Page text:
Rating: 5 out of 5.

Warning: this post may contain spoilers for Brandon Sanderson’s Words of Radiance, and other books in the Stormlight Archives

We may have talked about “second book syndrome” before on the site. If you’ve read, or even watched, many series, you’ve probably noticed it: the first installment comes out strong, and then the second falters a little before things improve again in the third. By no means is this universal, but it is common enough to be remarkable, which is why we’re remarking on it. Whether it’s the result of the author trying too hard to replicate the success of the first book, or the fact that the pacing of a second book can feel a little like the pacing of the middle of a novel, which is always the hardest to keep interesting, second books often falter. Not Words of Radiance, which takes what made The Way of Kings fantastic, and built upon it to create a sequel worthy of the Stormlight Archive.

So yes, this is another glowing review of a Stormlight Archive book (all puns intended). Although I personally like The Way of Kings more than I like Words of Radiance, it is nothing against the book – merely personal preference. Because of how Sanderson structures each of these novels, with the backstory of a different character being given through flashback chapters in each book, the book avoids feeling like the middle. Instead, it feels truly like a continuation of what was set up in The Way of Kings, while also standing well on its own. Not that I would recommend reading Words of Radiance without having first read The Way of Kings, but from a plotting perspective, it feels much more contained than do many other series installments. That is, Stormlight Archive does not feel like one long book that was split into several because of publishing logistics. Each one deserves its independent existence.

Again, this is a reread for me, but I learn new things each time I read these, both from a story standpoint and a technical writing standpoint. I had honestly forgotten how many answers, or at least hints of them, are given in this book – for some reason, I had it in my head that some of these things we didn’t learn until Oathbringer. Yet for all the answers and resolutions we get that were left from The Way of Kings, the Words of Radiance asks even more questions, and raises the stakes. It is just as impactful as the first book.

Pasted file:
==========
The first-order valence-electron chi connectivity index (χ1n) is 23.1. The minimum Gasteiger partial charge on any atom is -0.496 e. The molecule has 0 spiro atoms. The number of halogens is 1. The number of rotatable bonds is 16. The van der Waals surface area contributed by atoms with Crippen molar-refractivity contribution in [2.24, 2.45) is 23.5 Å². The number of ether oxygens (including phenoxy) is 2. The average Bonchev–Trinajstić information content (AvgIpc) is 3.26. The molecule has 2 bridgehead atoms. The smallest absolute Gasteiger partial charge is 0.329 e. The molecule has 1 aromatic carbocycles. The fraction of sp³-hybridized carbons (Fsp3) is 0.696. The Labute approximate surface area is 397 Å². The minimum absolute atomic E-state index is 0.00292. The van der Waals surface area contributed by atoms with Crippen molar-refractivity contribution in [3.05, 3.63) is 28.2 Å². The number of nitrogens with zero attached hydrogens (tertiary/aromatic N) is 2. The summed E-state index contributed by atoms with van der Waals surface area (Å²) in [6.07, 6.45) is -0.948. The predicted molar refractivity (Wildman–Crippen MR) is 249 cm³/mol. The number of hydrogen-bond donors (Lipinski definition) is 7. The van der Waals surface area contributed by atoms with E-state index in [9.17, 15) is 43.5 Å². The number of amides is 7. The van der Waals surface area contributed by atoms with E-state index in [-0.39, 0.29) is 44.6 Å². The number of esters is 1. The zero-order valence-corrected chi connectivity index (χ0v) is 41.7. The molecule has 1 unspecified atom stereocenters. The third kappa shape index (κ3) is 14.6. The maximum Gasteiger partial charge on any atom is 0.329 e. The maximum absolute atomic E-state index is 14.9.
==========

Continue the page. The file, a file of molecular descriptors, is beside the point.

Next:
However, there are a couple of instances in which it stumbles. Not much, and it is largely a matter of opinion, but it is worth noting. I actually think that Words of Radiance is a little rushed at the ending, specifically within the denouement. A lot happens there, after the main climax, that I think would have been deserving of its own place in the buildup at the beginning of the next book, or incorporating into the climax itself of this book. Probably the former. It works the way it is, but certain events, that have been lurking for a long time, feel like they deserve a little more.

I also have some issue with what happens with Jasnah here (fair warning: this paragraph actually does have spoilers – feel free to skip it and continue with the rest of the post), and her return. Having read both this book, and Oathbringer, I know enough background that her return at the end of Words of Radiance is no longer as jarring as it was the first time, and I understand what was supposed to have happened, but I don’t think it was telegraphed as well as it could have been. Looking back at the scene where she “died,” there aren’t hints, even in retrospect, that she might still be alive. I know that Sanderson writes a tight, third-person limited, and that Shallan wasn’t supposed to know that Jasnah had actually survived, but I think that some hint, sign, or indication earlier in the book or in that scene would make the resurrection a little less jarring at the end. Of course, I am in no way qualified to be critiquing Brandon Sanderson, so take all of that with a lot of grains of salt.

This is also the book where we start to see more hints of the larger Cosmere at play in Sanderson’s novels. I’ll let you read more about the Cosmere on his website, but in essence it is the universe in which many of his apparently unrelated books take place, including Elantris, Mistborn, Warbreaker, and Stormlight Archive, among others (again, there’s a full list on his site). I had my doubts when I read that Sanderson intended to try something like this, because I’ve seen these sorts of schemes fail too many times, but so far he has done an excellent job, and if anyone can pull it off, I think it’s Sanderson. You don’t need to have read his other novels to understand this book, but if you have you’ll catch a more references and nods to the Cosmere than you normally would.

Just as I said with The Way of Kings, Words of Radiance, and Stormlight Archive as a whole is epic fantasy as it is meant to be, the very embodiment of the genre. I cannot recommend these books highly enough.

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